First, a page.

Monday, September 29, 2008

Recent Happenings

I apologize for the dearth of recent entries; traffic's been slow and we're having a resurgence of summer temperatures; the two combined have pretty much sapped my inspiration.

There has been a bit of recent aviation news. The first item comes from Allentown, PA, where a Mesa airlines CRJ700, operating for United, narrowly missed a Cessna that had just landed but missed its assigned exit. The controller apparently didn't hear the Cessna pilot say that he had missed his exit and was going to take the next one, and cleared the RJ for takeoff. After starting their departure roll, the RJ pilots saw the Cessna and aborted - from 120 knots. Reports are that the aircraft missed each other by about ten feet. There were no injuries reported, but the Mesa flight was cancelled. NATCA, the controllers' union, claims that the two controllers on duty were both trainees, with no 'adult' supervision. While this sounds unlikely to me, I'll concede the possibility. The timing was great for NATCA though, as the House Aviation Subcommittee was scheduled to meet two days later - to discuss runway safety. NATCA has maintained for some time now that the nation has been facing a growing controller shortage, and (naturally) lays the blame on FAA managements' ineptitude.

We don't have Mesa flying for United here at LAX, although they do operate here for USAir. Instead, the United RJ's at LAX are operated by Skywest, and here are a few photos:

We rarely have Cessnas at LAX, so to give you some idea of the size difference, here's a shot of one at a local general aviation airport.

The congress has passed a bill last week that allows the FAA to continue to operate in the absence of an actual budget. Thanks to the very muddled budget process for the last couple of years, the FAA has actually been operating under various continuing resolutions that allow the agency to keep going under the assumption that funding will be unchanged from what was last approved. This process has been rather frustrating for NATCA, who has been trying to get congress to force a change in the FAA's current way of dealing with controllers (just a quick recap: the nation's air traffic controllers have been working without a contract under imposed work rules since summer of 2006). The preferred way to make this happen is to attach an amendment to the FAA budget or some other 'must pass' legislation. The continuing resolutions have so far made this an ineffectual strategy. Meanwhile, AOPA, the aircraft owners and pilots association, has declared the current funding bill as a temporary victory in their on-going fight against user fees.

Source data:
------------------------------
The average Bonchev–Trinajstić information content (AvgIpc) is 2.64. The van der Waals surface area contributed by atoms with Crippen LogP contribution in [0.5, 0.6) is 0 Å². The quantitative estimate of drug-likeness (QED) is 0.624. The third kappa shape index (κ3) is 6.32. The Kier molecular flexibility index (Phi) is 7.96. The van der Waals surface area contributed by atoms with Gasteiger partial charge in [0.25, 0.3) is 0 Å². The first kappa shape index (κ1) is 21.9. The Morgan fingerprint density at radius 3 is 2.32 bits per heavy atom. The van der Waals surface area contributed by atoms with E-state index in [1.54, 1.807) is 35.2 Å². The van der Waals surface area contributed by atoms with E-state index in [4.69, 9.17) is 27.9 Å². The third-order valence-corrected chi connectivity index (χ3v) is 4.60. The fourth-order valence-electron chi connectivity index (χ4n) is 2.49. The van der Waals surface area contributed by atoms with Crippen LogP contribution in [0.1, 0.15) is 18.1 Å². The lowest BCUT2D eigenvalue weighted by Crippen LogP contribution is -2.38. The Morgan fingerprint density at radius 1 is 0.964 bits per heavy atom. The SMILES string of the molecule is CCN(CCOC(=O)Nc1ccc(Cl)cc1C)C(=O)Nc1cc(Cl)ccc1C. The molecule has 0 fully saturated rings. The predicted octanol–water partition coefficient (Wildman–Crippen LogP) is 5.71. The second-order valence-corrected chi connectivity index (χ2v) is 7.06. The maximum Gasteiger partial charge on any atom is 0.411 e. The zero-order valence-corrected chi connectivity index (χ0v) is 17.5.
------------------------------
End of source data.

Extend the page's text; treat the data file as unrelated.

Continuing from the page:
Three airlines operating at LAX are each receiving $600,000 grants to install safety equipment that will provide pilots with their location on the airport and alert them when they're about to enter or cross a runway. Southwest, Skywest, and US Airways will each install the equipment in 20 aircraft by next May as part of a study on the system's effectiveness. An FAA study indicated that over 40% of nation-wide pilot-error runway incursions between 2004 and 2008 could have been prevented by this equipment.

A pair of SWA B737's. The blue one is a 737-500, while the brown one is a -700.
The irony here is that the new paint scheme is on the old airplane.

A Southwest 737-300 departs runway 24 left in the background, and a Westjet 737-700 taxis in the foreground. Sandwiched in between is a US Air A321 - easily mistaken for a B757.

A US Air comparison shot: a B737 in the foreground and an Airbus A320 in the background. New controllers often have a hard time distinguishing the A320-series aircraft from the B737's. This photo is one I use to help my trainees learn to recognize some of the differences. In particular, look at the shapes of the tail cones and the noses. Winglets are another clue: the Airbuses all have vestigial winglets, while the Boeings either have none at all or great big ones;
look at the winglets on the Westjet and brown Southwest above.

Lots of Southwests and US Airs: LAX Terminal One, as seen from the tower.

A pair of Skywests: A CRJ-200 in the new United colors takes the runway. while an E-120 Brasilia in Skywest's own markings waits its turn.

Scheduled A380 flights at LAX will begin next month when Qantas initiates A380 service from the Tom Bradley International Terminal on October 20th. We're also supposed to get Emirates in October, although I've heard that they're going to initiate service to Dubai using B777's.

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